My mother also told me that the flower is red, and my brother who lives in Delhi told me that the pods are exploding around his apartment building!

Devika Jyothi said...

okay :-)


Lazy Blogger said...

Lovely post. We have such poignant tales for the simplest things in nature. I would love to read stories like this.

Unknown said...

I have seen parrots being very interested in the seeds of the silk cotton fruit. They are so busy plucking them that they don't bother you taking images.

I didn't know this cotton can also be used to make pillows Raji.

flowergirl said...

The parakeet must go cough, cough, yechh, yecch, thoo, thoo I guess!

Sreejith said...

That was a very enlightening post :-) I never knew that this cotton could be used - somebody told me that the cotton is false cotton!! Thank you for the post, now I know I can use the cotton and not waste it!! Yes, the pods are bursting open now :-)


A wonderful post,which I enjoyed reading very much.
Sorry I wrote to you instead of your cousin, but glad all the same as I found your blog interesting.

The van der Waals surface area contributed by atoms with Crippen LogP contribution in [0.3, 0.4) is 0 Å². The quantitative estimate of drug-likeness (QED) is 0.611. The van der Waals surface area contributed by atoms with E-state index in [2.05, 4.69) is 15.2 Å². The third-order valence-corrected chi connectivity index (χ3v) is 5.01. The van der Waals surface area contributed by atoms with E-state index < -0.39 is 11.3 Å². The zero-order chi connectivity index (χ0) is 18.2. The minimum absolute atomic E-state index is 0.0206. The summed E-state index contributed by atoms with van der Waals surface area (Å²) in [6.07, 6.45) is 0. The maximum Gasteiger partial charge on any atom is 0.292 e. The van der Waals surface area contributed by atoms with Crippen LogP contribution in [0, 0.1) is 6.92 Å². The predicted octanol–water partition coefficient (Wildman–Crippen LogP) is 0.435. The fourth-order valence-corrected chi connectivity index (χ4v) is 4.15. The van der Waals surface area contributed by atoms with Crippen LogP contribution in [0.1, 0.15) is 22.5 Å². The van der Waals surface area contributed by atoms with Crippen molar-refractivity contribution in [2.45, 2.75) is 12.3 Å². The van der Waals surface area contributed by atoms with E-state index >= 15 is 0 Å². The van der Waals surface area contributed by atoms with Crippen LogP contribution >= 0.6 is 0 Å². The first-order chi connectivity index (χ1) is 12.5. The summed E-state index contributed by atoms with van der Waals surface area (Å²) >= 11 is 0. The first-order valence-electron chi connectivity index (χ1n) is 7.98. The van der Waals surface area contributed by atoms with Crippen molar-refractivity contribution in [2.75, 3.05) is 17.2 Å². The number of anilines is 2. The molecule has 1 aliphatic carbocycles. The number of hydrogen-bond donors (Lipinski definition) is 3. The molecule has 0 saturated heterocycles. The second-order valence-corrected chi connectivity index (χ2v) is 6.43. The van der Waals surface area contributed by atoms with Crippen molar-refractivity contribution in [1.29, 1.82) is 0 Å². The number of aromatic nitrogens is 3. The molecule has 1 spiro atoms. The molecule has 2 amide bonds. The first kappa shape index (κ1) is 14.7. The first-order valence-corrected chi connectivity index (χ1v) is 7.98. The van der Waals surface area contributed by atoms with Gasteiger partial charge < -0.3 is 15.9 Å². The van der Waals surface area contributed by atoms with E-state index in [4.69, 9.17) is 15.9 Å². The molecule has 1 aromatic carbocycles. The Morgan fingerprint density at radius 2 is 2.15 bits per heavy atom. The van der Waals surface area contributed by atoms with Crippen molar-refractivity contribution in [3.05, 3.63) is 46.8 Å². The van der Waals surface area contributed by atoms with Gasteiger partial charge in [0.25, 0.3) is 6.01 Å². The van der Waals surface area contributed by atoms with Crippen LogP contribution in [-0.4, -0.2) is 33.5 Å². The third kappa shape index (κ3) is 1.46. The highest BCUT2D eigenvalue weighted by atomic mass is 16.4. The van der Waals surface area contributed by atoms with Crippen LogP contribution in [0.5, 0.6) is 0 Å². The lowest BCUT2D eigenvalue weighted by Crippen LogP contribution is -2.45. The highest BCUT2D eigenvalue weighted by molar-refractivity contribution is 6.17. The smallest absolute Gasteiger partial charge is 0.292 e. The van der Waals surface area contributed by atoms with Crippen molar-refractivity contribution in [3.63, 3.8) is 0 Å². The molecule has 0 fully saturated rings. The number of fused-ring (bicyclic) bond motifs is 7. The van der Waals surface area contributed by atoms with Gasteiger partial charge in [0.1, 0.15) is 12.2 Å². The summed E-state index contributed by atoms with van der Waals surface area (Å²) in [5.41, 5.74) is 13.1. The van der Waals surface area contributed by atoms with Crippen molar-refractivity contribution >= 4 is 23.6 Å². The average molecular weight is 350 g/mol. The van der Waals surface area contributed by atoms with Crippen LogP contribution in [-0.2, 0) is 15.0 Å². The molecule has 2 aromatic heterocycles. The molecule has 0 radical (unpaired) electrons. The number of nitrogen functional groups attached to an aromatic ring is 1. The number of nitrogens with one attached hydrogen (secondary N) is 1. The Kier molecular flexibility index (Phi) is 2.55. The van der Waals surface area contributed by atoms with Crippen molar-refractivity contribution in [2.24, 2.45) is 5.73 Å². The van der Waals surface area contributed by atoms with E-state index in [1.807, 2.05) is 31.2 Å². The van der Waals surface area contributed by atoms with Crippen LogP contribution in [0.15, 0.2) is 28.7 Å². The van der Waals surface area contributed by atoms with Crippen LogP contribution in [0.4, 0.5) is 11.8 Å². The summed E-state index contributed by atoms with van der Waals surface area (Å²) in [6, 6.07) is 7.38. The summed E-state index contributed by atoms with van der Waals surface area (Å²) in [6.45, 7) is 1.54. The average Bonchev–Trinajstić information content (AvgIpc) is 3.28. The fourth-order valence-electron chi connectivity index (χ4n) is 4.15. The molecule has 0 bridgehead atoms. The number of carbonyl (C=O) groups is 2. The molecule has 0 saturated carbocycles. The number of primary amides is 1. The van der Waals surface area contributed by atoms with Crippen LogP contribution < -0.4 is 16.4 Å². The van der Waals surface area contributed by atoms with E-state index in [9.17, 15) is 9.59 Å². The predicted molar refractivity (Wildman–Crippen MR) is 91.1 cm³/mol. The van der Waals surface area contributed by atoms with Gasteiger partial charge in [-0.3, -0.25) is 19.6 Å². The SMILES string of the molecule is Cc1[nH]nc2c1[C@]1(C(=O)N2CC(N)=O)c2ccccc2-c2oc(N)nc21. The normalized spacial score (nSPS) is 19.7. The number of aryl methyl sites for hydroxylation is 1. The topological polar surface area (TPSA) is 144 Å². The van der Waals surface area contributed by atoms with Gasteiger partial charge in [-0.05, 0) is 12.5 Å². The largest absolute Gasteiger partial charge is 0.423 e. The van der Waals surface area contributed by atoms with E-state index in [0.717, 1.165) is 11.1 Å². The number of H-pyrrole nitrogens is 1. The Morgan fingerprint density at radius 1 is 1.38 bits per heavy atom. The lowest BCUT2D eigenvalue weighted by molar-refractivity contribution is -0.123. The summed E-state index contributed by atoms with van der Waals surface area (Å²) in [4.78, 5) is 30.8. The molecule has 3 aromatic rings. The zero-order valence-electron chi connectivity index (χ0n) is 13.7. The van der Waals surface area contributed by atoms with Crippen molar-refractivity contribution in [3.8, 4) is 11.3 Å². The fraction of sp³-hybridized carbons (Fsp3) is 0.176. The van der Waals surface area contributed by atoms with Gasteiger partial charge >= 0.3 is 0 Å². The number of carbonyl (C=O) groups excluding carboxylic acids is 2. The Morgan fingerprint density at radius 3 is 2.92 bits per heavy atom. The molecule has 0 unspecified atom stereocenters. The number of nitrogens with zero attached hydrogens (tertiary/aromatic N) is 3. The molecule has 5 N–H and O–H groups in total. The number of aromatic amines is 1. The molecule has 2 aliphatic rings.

Thanks for visiting my blog.


Ramakrishnan said...

Hi Raji
Imagine I have visited you so many times but never realised that you had cotton trees around there !
Nice pics.

kallu said...

We had one in our parent's house. My Grandma used to collect the pods and get a couple of pillows made. It had to be cut down for some reason but was really a beautiful tree.
Thanks- didnt know about the ilavu katha kili

Maddy said...

oru kaliathile - all pillows were made with silk cotton..
now it is foam or coarse cotton..

Meera's World said...

beautiful pics.

Sunita Mohan said...

Your photo of the lady picking the pods for cotton reminds me of my childhood days. We had a few of these trees and every summer women would be employed to pick the pods,process them to get rid of the seeds and then the pillows in the house would all be ripped open, the old stuffing discarded and refilled with the fresh fluff of the silk cotton pods. Of course, it wasn't very pleasant walking anywhere near all this activity, with strands of cotton flying everywhere and liberally coating one's hair, clothes and every surface available.

Rajesh said...